Preparing for this fall’s MOL chemical handling blitz
Sept. 1, 2016 - From September 19 to October 31, Ontario Ministry of Labour inspectors will fan out across the province, visiting workplaces to check records, observe, and ask questions about their chemical handling practices.
With help from WSPS occupational hygienist Ilma Bhunnoo, WSPS eNews poses 12 sample questions that can help you assess the comprehensiveness of your chemical handling program. Ask yourself these questions with the spirit of the blitz in mind: “It’s about prevention, not just compliance,” says Bhunnoo.
“Everyone in Ontario’s prevention system wants people to go home healthy and safe at the end of the day, just as you do. This means knowing what’s on site, knowing the risks, and ensuring you have proper controls in place to protect your people and your property.”
1. What chemicals do you have on site, and how much? Having an up-to-date list is a first step in managing risk.
2. What are their properties (e.g., physical state under normal conditions, boiling point, freezing point, vapour density...)?
3. What risks do they pose (e.g., corrosive, oxidizing, flammable...)? Each type of risk has unique handling requirements.
4. Are the chemicals being stored in a way that minimizes risk (e.g., in suitable containers, within the right temperature range, away from incompatible chemicals...)?
5. Are your engineering controls functioning properly (e.g., ventilation)? Can you add additional controls to reduce handling and exposure?
6. If people are required to use personal protective equipment, are they wearing the right equipment? Do they know what equipment they should be wearing? Does it fit properly?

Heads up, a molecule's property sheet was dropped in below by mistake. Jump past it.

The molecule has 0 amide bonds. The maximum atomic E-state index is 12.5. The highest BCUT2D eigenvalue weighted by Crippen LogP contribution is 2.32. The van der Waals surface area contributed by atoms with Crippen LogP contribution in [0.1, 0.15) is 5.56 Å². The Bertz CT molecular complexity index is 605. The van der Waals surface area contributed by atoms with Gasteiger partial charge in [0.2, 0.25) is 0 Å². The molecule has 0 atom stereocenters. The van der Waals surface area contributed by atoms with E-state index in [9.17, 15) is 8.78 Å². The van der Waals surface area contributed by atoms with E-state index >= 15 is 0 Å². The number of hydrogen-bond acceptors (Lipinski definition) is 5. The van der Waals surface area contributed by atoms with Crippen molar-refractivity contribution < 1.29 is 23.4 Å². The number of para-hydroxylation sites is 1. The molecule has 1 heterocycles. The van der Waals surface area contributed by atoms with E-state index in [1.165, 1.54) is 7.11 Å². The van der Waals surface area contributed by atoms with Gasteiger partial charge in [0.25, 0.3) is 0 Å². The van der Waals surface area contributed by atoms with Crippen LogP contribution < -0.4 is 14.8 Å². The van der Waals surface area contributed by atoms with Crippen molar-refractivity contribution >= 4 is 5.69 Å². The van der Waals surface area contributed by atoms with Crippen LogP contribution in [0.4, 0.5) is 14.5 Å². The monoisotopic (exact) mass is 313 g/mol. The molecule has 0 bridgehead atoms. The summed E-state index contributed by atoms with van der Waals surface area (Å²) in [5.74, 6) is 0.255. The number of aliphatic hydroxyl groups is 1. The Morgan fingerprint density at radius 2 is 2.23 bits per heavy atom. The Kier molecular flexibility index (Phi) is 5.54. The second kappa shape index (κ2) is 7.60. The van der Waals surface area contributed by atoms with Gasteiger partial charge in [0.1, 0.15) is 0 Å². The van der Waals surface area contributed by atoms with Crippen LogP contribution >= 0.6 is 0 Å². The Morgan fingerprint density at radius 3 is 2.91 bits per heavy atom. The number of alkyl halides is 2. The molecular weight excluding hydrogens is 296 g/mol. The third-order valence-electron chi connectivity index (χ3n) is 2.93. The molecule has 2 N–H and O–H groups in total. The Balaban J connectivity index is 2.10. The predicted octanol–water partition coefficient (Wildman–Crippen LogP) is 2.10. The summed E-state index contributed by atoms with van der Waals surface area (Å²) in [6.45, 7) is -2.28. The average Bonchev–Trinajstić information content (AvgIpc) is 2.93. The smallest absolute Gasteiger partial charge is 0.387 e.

7. Are there ways to minimize handling (e.g., piping a chemical into the workplace instead of handling it manually)?
8. Do you have the right attachment for drum lifting (e.g., an explosion-proof lifting device if needed)?
9. Have you fully trained your people? Do they know the hazards? Are they following the proper procedures, including personal hygiene practices? Do they understand the MSDSs or SDSs and recognize the hazard symbols on labels?
10. Are your emergency response practices adequate? Do employees know what to do if they come in contact with hazardous chemicals? Do you have eye wash and shower stations (if appropriate)? Are proper spill containment measures in place?
11. Do you review incidents and make changes? Does your joint health and safety committee or health and safety representative actively inspect for chemical hazards? Do you encourage input from employees?
12. Do you have all this documented (e.g., inventory list, handling procedures, training records, material safety data sheets and safety data sheets)?
Knowing what's on site, understanding the risks, and ensuring you have proper controls in place will protect your people and your property.
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